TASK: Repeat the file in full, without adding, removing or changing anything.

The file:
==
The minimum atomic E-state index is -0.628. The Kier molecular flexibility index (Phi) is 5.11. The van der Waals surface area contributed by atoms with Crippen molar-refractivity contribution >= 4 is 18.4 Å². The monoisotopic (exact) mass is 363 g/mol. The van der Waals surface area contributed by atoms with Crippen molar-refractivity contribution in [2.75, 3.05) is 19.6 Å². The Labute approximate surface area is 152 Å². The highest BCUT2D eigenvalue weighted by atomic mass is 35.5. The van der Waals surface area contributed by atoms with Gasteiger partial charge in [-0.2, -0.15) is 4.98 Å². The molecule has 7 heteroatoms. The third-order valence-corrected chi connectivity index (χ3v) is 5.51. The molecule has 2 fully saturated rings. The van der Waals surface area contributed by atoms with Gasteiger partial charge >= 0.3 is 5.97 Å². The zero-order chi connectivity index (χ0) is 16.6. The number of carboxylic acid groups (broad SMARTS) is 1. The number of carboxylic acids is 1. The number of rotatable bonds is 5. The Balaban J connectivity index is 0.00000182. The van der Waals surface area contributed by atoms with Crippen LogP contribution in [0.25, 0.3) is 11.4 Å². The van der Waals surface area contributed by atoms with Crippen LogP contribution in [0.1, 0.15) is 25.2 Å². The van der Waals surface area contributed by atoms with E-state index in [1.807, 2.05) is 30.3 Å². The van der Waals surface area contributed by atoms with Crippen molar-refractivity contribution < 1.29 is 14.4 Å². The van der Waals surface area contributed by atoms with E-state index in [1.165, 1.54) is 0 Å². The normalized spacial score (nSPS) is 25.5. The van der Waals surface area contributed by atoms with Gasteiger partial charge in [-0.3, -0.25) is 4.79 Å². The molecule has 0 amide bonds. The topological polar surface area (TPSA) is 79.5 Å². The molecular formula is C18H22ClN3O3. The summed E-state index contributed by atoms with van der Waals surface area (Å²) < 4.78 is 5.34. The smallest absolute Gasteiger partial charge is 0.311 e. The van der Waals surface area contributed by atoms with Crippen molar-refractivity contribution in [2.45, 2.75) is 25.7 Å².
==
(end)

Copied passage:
The minimum atomic E-state index is -0.628. The Kier molecular flexibility index (Phi) is 5.11. The van der Waals surface area contributed by atoms with Crippen molar-refractivity contribution >= 4 is 18.4 Å². The monoisotopic (exact) mass is 363 g/mol. The van der Waals surface area contributed by atoms with Crippen molar-refractivity contribution in [2.75, 3.05) is 19.6 Å². The Labute approximate surface area is 152 Å². The highest BCUT2D eigenvalue weighted by atomic mass is 35.5. The van der Waals surface area contributed by atoms with Gasteiger partial charge in [-0.2, -0.15) is 4.98 Å². The molecule has 7 heteroatoms. The third-order valence-corrected chi connectivity index (χ3v) is 5.51. The molecule has 2 fully saturated rings. The van der Waals surface area contributed by atoms with Gasteiger partial charge >= 0.3 is 5.97 Å². The zero-order chi connectivity index (χ0) is 16.6. The number of carboxylic acid groups (broad SMARTS) is 1. The number of carboxylic acids is 1. The number of rotatable bonds is 5. The Balaban J connectivity index is 0.00000182. The van der Waals surface area contributed by atoms with Crippen LogP contribution in [0.25, 0.3) is 11.4 Å². The van der Waals surface area contributed by atoms with Crippen LogP contribution in [0.1, 0.15) is 25.2 Å². The van der Waals surface area contributed by atoms with E-state index in [1.807, 2.05) is 30.3 Å². The van der Waals surface area contributed by atoms with Crippen molar-refractivity contribution < 1.29 is 14.4 Å². The van der Waals surface area contributed by atoms with E-state index in [1.165, 1.54) is 0 Å². The normalized spacial score (nSPS) is 25.5. The van der Waals surface area contributed by atoms with Gasteiger partial charge in [-0.3, -0.25) is 4.79 Å². The molecule has 0 amide bonds. The topological polar surface area (TPSA) is 79.5 Å². The molecular formula is C18H22ClN3O3. The summed E-state index contributed by atoms with van der Waals surface area (Å²) < 4.78 is 5.34. The smallest absolute Gasteiger partial charge is 0.311 e. The van der Waals surface area contributed by atoms with Crippen molar-refractivity contribution in [2.45, 2.75) is 25.7 Å².